Long-term and recent trends in hypertension awareness, treatment and control in twelve high-income countries: an analysis of 123 nationally representative surveys

Zhou, Bin, Danaei, Goodarz, Stevens, Gretchen A., Bixby, Honor, Taddei, Cristina, Carrillo-Larco, Rodrigo M., solomon, Bethelehem, Riley, Leanne M., Di Cesare, Mariachiara, Iurilli, Nia and et, al. (2019) Long-term and recent trends in hypertension awareness, treatment and control in twelve high-income countries: an analysis of 123 nationally representative surveys. The Lancet, 394 (10199). pp. 639-651. ISSN 0140-6736 (doi:10.1016/S0140-6736(19)31145-6)

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Abstract

Background: Antihypertensive medicines are effective in reducing adverse cardiovascular events. Our aim was to compare hypertension awareness, treatment and control, and how they have changed over time, in high-income countries.

Methods: We used data on 526,336 participants aged 40-79 years in 123 national health examination surveys from 1976 to 2017 in twelve high-income countries: Australia, Canada, Finland, Germany, Ireland, Italy, Japan, New Zealand, South Korea, Spain, the UK, and the USA. We calculated the percent of participants with hypertension – defined as systolic blood pressure ≥140 mmHg or diastolic blood pressure ≥90 mmHg or being on pharmacological treatment for hypertension – who were aware of their condition, who were treated, and whose hypertension was controlled (i.e. lower than 140/90 mmHg).

Findings: Canada, South Korea, Australia and the UK have the lowest prevalence of hypertension, and Finland the highest. In the 1980s and early 1990s, treatment rates were at most 40% and control rates were below 25% in most countries and age-sex groups. Over time, hypertension awareness and treatment increased and control rate improved in all twelve countries, with South Korea and Germany experiencing the largest improvements. Most of the increase occurred in the 1990s and early-mid 2000s, having plateaued since in most countries. Canada, Germany, South Korea and the USA have the highest rates of awareness, treatment and control, while Finland, Ireland, Japan and Spain the lowest. Even in the best performing countries, treatment coverage was at most 80% and control rates were below 70%.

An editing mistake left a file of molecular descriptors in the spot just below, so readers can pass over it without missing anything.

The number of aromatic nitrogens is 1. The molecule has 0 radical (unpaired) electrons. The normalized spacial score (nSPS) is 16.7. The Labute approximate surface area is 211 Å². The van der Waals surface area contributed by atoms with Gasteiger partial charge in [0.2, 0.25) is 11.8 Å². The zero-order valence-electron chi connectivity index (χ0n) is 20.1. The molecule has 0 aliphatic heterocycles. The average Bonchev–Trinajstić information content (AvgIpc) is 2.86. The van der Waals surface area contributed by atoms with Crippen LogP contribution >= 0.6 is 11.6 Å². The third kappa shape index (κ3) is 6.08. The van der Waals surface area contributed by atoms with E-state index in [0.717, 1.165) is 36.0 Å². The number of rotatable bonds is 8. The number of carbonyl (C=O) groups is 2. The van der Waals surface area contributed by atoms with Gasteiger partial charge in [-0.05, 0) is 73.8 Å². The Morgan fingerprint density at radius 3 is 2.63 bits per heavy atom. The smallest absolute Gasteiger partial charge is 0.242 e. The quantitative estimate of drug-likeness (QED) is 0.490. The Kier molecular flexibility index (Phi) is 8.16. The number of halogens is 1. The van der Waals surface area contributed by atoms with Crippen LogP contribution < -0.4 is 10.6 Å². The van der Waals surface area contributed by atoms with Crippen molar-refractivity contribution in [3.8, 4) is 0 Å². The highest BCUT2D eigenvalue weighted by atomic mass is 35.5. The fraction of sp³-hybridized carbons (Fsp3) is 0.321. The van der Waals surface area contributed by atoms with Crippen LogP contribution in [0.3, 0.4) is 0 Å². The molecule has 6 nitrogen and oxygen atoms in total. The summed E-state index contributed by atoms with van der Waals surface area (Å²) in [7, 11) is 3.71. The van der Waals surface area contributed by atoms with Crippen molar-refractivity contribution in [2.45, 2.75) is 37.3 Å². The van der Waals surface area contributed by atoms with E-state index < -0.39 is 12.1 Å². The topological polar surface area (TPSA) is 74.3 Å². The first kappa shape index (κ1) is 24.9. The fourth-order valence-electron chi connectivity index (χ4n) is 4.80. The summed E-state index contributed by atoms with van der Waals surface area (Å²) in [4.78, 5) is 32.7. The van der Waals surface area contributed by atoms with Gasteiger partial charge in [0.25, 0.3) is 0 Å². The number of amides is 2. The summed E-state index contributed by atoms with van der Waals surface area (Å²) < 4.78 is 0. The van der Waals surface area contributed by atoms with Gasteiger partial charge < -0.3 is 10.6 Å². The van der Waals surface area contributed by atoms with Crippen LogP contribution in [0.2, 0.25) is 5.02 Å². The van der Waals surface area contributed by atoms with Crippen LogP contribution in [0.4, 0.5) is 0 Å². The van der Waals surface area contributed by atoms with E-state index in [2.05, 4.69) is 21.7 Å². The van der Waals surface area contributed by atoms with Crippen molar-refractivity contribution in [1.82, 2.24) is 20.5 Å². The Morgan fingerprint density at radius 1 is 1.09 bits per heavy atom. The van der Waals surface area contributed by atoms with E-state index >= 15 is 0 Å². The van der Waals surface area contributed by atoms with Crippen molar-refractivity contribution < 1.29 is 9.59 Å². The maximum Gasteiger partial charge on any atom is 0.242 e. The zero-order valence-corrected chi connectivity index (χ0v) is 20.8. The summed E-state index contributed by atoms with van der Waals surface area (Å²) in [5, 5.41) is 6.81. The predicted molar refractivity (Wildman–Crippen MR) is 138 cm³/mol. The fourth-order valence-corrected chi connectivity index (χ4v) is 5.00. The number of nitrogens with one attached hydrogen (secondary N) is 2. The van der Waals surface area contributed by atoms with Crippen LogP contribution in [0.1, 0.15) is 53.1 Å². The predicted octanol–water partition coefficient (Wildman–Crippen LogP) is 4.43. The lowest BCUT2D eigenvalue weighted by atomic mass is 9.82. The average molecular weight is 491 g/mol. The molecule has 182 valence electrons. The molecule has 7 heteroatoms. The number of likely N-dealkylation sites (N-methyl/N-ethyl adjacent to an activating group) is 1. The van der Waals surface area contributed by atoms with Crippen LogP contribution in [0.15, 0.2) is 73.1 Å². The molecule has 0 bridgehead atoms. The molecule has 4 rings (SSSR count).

Interpretation: Hypertension awareness, treatment and control have improved substantially in high-income countries since the 1980s and 1990s. However, control rates have plateaued in the past decade, at levels lower than those in high-quality hypertension programmes. There is substantial variation across countries in the rates of hypertension diagnosis, treatment and

Item Type: Article
Additional Information: Published version: © 2019 The Author(s). Published by Elsevier Ltd. This is an Open Access article under the CC BY 4.0 license.
Research Areas: A. > School of Science and Technology > Natural Sciences
Item ID: 26657
Notes on copyright: Accepted Manuscript: © 2019. This author's accepted manuscript version is made available under the CC-BY-NC-ND 4.0 license http://creativecommons.org/licenses/by-nc-nd/4.0/
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Depositing User: Mariachiara Di Cesare
Date Deposited: 24 May 2019 15:14
Last Modified: 25 Sep 2019 00:22
URI: https://eprints.mdx.ac.uk/id/eprint/26657

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